I often write on this blog about the value of leaving your comfort zone and learning to embrace change. In the past when I’ve written those posts, I’ve drawn on my experiences attending a new high school and overcoming my nerves to become involved in my school community. Recently, I experienced the biggest change in my life: I moved away from home to attend university.
Before I moved, I mentally equated it to the time when I left the high school I had attended to go to a brand new one. I would be starting at a new school where I didn’t know many people. There was a huge difference between these two experiences, though, and it was one that didn’t cross my mind until my move-in day. At my new school, I don’t have my family with me. This has been the hardest part about starting university. The moment my family waved goodbye, I broke down in tears. My life was changing, and I didn’t feel like I could handle it.
It wasn’t only my family who I was saying goodbye to. It was my friends, who were all off on their own post-secondary adventures; and it was my high school, and all of the memories I made there. Throughout the three years I spent at that school, I grew into a person I was, and still am incredibly proud of. I became more confident, a better leader, more passionate about my education, and, most importantly, I was really happy. Moving to a new city made me feel like I was moving away from the person I was in high school: but slowly, as this week has gone on, I’ve felt more and more like the version of myself that I love.
The thing is, though, I’m not in high school anymore—so I’ll never be the exact same person I was there. I saw a quote yesterday that read, “Every next level of your life will demand a different you.” I think those words perfectly sum up my transition to university. Moving to university is the next level in my life, and in order to succeed and be happy I need to learn new things and grow as a person while maintaining my core values.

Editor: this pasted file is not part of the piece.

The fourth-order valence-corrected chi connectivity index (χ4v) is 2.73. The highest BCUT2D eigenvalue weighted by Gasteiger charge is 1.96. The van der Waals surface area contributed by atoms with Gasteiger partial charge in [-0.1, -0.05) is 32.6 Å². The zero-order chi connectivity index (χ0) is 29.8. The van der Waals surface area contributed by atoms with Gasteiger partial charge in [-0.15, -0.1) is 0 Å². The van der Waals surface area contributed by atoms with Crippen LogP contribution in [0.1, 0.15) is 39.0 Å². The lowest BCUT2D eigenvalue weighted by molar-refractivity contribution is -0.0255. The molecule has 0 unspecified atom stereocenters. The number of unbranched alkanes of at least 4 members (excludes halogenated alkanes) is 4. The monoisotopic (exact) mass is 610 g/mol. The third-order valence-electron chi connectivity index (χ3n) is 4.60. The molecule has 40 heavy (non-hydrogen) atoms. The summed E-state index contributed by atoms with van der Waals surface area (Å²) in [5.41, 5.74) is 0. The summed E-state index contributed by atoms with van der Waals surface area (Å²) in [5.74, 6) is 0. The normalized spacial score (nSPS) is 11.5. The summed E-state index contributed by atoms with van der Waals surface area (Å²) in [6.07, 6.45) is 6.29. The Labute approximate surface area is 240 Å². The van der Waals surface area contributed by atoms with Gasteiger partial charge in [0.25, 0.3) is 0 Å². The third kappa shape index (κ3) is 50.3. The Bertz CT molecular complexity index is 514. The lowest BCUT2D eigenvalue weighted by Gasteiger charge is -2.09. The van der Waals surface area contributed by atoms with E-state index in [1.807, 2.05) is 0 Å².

As I mentioned earlier in this post, when I began attending my new high school I became involved in clubs, councils, and other co-curricular activities. Although I want to focus on my school work in university, I also want to get involved on campus; be it by writing for a student newspaper, or by joining a club or council. Today I attended an involvement fair, and, as I walked around, gathered pamphlets, and talked to upper year students, I felt a wave of familiarity wash over me. This, I thought, is what I love: getting involved, finding out how to make a difference, and how to be a leader.
Aside from the occasional mention in past posts, I don’t think I’ve really talked on this blog about what I’m actually studying in university. I’m in a journalism program, and I’m taking electives in international relations, human rights, politics, and crime. If you’ve been reading my blog for a while, you’ll know that I love writing. I’m really excited to be studying journalism. This week, as I’ve met other students in my program and heard from professors, my passion for journalism has been reinvigorated. It’s a changing industry, and I’m in a difficult program, but I know I’m ready for it.
In so many ways, university is a new beginning for me. I’m learning to live on my own, I’m living in a new city, and I’m beginning a new area of study. Despite all of these “new” things, there’s something about being here that feels very natural to me. It is, as I’ve alluded to, all of the things I’ve been passionate about in the past, lighting up my eyes all over again. I don’t feel like I’m taking on an entirely new beginning: I feel like I’m beginning again.
In her song “Begin Again”, Taylor Swift sings, “On a Wednesday, in a café, I watched it begin again.” For me, that lyric would go like this: on a Thursday, in my university dorm room, I watched it begin again. And I can’t wait to see what happens next.